The Ex-Ante Impact Assessment unit of EPRS has recently produced, at the request of the IMCO Committee, two papers in relation to the ‘Product Safety and Market Surveillance Package’, which was adopted by the European Commission in February 2013.
This detailed appraisal analyses two aspects of the European Commission’s Impact Assessment (IA) accompanying its proposal for a Consumer Product Safety Regulation, which is a component of the package: country of origin marking and obligations for economic operators.
The ‘health check’ is carried out from two angles. First, it analyses whether the Commission’s IA is – with regard to the above subjects only – fit for its overall purpose, which is to aid political decision-making. Second, it analyses whether the IA meets the standards which the Commission has laid down in its internal Guidelines, as well as the quality criteria which the Parliament has defined in its resolutions.
A detailed analysis of both the IA and its Annexes leads to the following conclusions:
- The country of origin marking is not identified in the IA. By its own standards, the Commission should have analysed this option in depth, as it has significant impacts, is politically important and would introduce a new requirement in EU legislation.
- The obligations for economic operators, on the other hand, are partially described. Their impacts are partially analysed, drawing on an extensive consultation of stakeholders, which, however, drew only a limited response from manufacturers of non-harmonised goods.
- An impact assessment of an amendment in the IMCO report on the Consumer Product Safety Regulation (rapporteur: Mrs Schaldemose) on ‘EU Safety Tested’ marking
As for all IAs on substantive amendments, this has been carried out by an external consultant.
Consumers today often misinterpret the CE mark as a safety mark, assuming that CE marked products have been tested for safety and approved by some kind of authority. IMCO proposes, in its Amendment n° 60, the introduction of a voluntary ‘EU Safety Tested’ Mark. This new mark could be affixed by manufacturers to all non-food consumer products, provided they are tested positively by third parties.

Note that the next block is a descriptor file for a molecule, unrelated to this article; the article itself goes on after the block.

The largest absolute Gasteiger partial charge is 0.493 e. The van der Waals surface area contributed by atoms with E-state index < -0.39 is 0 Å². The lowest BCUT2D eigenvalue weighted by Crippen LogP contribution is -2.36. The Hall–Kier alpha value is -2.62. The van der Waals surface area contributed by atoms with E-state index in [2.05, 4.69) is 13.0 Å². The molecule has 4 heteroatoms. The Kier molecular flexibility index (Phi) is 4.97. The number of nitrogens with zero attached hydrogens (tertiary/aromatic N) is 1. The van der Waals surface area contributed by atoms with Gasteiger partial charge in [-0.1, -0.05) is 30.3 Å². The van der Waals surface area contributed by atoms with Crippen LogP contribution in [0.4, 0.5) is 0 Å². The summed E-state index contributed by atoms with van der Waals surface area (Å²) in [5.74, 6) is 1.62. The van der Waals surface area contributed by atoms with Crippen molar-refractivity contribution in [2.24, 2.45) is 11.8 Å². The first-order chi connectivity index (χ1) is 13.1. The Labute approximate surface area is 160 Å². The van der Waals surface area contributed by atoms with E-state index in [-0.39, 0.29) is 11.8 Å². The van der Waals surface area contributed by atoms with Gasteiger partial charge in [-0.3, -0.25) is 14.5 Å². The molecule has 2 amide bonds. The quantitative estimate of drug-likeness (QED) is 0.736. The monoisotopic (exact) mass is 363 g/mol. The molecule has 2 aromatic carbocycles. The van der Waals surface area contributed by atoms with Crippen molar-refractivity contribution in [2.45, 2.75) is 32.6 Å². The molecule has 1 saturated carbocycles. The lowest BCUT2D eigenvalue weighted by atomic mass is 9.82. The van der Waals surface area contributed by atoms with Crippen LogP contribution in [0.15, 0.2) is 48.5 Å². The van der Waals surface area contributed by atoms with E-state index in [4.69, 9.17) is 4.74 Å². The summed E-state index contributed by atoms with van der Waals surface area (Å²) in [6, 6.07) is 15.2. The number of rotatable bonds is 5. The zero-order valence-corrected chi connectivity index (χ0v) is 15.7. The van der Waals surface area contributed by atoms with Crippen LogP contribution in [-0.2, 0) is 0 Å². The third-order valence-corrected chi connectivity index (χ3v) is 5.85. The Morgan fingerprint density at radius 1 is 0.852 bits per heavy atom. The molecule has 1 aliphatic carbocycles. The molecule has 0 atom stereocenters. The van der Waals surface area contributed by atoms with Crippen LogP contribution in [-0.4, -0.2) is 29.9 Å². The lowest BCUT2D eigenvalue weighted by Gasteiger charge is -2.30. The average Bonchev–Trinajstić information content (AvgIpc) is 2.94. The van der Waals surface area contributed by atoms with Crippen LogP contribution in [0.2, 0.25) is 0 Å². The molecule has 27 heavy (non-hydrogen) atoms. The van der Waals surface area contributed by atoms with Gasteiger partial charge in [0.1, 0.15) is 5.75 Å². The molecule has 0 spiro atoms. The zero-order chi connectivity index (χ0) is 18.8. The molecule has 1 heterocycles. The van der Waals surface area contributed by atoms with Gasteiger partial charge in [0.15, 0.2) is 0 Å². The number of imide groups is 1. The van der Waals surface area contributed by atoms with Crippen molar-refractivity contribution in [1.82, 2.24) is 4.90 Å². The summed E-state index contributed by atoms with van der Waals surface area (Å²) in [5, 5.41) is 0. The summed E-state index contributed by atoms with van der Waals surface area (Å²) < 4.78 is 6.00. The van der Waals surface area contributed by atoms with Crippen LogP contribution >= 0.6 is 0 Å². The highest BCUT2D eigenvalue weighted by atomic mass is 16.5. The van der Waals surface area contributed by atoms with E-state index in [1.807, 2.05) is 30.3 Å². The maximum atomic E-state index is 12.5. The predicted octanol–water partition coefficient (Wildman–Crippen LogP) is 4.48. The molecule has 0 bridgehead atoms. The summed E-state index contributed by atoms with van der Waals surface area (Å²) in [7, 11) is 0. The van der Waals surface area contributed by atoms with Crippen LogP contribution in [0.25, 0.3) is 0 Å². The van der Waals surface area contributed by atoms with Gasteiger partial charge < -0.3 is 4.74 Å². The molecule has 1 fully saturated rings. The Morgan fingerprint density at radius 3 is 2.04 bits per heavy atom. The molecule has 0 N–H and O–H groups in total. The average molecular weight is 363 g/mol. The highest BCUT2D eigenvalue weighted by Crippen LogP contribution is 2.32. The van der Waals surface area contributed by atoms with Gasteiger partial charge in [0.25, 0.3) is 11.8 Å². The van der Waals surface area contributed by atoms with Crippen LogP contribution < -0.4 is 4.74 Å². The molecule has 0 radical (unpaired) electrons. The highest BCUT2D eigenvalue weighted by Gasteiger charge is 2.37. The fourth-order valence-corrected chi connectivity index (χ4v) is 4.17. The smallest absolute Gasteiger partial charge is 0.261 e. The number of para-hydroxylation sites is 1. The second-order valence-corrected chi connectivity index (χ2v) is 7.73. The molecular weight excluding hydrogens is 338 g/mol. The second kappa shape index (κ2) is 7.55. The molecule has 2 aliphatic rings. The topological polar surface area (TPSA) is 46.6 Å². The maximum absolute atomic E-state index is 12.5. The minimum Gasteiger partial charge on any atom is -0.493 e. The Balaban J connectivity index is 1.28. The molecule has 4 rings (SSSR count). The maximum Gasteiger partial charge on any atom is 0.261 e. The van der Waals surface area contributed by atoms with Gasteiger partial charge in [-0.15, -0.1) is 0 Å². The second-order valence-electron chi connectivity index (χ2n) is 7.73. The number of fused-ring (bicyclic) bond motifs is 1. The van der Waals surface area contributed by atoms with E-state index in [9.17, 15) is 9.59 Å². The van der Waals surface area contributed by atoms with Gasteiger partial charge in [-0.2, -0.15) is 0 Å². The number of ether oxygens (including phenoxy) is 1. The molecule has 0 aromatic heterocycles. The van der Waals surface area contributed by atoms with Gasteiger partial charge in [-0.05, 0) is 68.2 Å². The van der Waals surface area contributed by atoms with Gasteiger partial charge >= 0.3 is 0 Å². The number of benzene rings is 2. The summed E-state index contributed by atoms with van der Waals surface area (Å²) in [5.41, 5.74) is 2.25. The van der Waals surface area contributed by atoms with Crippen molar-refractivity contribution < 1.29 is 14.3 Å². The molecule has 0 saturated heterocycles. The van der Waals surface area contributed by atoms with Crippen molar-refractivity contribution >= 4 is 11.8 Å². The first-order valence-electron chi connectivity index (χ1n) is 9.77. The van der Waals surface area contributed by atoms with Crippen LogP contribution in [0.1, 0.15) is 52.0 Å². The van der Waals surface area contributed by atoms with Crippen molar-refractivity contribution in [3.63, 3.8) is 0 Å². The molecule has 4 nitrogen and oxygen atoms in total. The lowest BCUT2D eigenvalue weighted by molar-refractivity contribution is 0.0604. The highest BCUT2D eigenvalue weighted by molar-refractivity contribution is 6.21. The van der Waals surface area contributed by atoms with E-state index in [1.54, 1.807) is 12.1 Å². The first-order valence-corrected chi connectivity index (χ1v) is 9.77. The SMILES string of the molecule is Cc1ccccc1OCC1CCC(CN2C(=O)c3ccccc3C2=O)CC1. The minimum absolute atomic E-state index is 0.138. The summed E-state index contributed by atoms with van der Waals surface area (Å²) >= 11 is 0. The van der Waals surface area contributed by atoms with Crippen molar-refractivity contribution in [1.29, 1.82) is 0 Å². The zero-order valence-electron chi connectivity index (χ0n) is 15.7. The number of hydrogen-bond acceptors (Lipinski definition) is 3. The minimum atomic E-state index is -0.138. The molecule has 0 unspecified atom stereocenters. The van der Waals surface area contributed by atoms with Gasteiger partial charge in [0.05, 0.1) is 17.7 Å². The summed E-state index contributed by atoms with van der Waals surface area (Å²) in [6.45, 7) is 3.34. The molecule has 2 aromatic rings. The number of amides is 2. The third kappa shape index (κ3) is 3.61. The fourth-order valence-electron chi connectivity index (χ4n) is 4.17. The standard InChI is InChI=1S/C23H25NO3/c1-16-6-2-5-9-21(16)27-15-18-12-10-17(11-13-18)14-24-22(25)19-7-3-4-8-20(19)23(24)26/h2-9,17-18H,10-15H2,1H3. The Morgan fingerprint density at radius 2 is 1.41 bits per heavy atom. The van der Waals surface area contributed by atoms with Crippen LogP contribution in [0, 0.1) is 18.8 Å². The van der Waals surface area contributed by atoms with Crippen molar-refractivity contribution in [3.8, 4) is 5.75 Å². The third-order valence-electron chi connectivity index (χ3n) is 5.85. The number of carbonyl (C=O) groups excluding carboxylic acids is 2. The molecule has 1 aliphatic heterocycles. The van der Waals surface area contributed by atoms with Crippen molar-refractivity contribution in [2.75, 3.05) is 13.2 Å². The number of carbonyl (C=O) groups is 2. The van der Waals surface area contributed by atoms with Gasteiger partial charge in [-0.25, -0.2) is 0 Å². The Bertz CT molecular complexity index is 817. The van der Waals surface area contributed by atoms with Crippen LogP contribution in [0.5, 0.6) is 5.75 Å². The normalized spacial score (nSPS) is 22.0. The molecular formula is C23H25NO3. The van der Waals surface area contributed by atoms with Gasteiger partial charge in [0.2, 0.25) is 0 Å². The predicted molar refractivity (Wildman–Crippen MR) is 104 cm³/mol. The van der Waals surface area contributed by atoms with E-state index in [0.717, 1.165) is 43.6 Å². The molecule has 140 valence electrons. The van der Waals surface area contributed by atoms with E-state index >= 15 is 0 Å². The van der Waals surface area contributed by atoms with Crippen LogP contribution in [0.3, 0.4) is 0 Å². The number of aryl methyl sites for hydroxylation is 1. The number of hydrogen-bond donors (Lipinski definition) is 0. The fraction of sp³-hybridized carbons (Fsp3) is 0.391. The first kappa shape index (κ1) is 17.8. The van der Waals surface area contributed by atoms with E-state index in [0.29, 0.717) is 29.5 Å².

This impact assessment aims at analysing the possible costs and benefits (in particular for SMEs) of introducing this ‘EU Safety Tested’ mark, and to assess its feasibility. According to the IA, the idea of taking further action in order to reduce the number of unsafe products on the market and to deal with the challenge of resource constraints for market surveillance was welcomed by many stakeholders. However, the added value of affixing a mark for consumers was questioned.
- According to the views expressed by the stakeholders consulted, affixing the proposed ’EU Safety Tested’ mark to products would yield little to no benefit for consumers. For instance, the mark would give no additional information, since its objective is not to guarantee that products meet higher safety requirements than the ones legally required, and to which consumers are thus entitled anyhow.
- Some stakeholders acknowledge that product testing by private third parties could be an additional measure in reducing the number of unsafe products on the market. According to some stakeholders, the mark should preferably be mandatory, but only for those products that represent the highest level of risk to human health and safety.
- Administrative burdens linked to the introduction of an ‘EU Safety Tested’ mark are probably moderate, though much will depend on the total volume of products produced per year, and it would be higher for SMEs. The mark would require an EU-wide information campaign, with an estimated cost of over € 2 million, and repeated efforts over several years.
- The criteria for assessing the legal level of safety would have to be elaborated by (European) Standardisation Bodies in order to ensure consistency across the EU and prevent different approaches undermining the overall credibility of the mark.
The IA suggests the following recommendations:
- The focus should be on detecting unsafe products from rogue traders instead of investing in a new mark for consumers.
- Bringing more consistency in third party testing across the EU would increase the legal commitment and reduce the legal uncertainty regarding the outcome of tests.
- A trade off should be made. On the one hand, the EU could invest in a new European safety scheme with a possibly more important role for private operators to complement the efforts of public market enforcement authorities. On the other, a viable option could be to directly allocate more resources to enforce the existing safety rules. The latter option is considered by most stakeholders to be the most efficient and effective by far.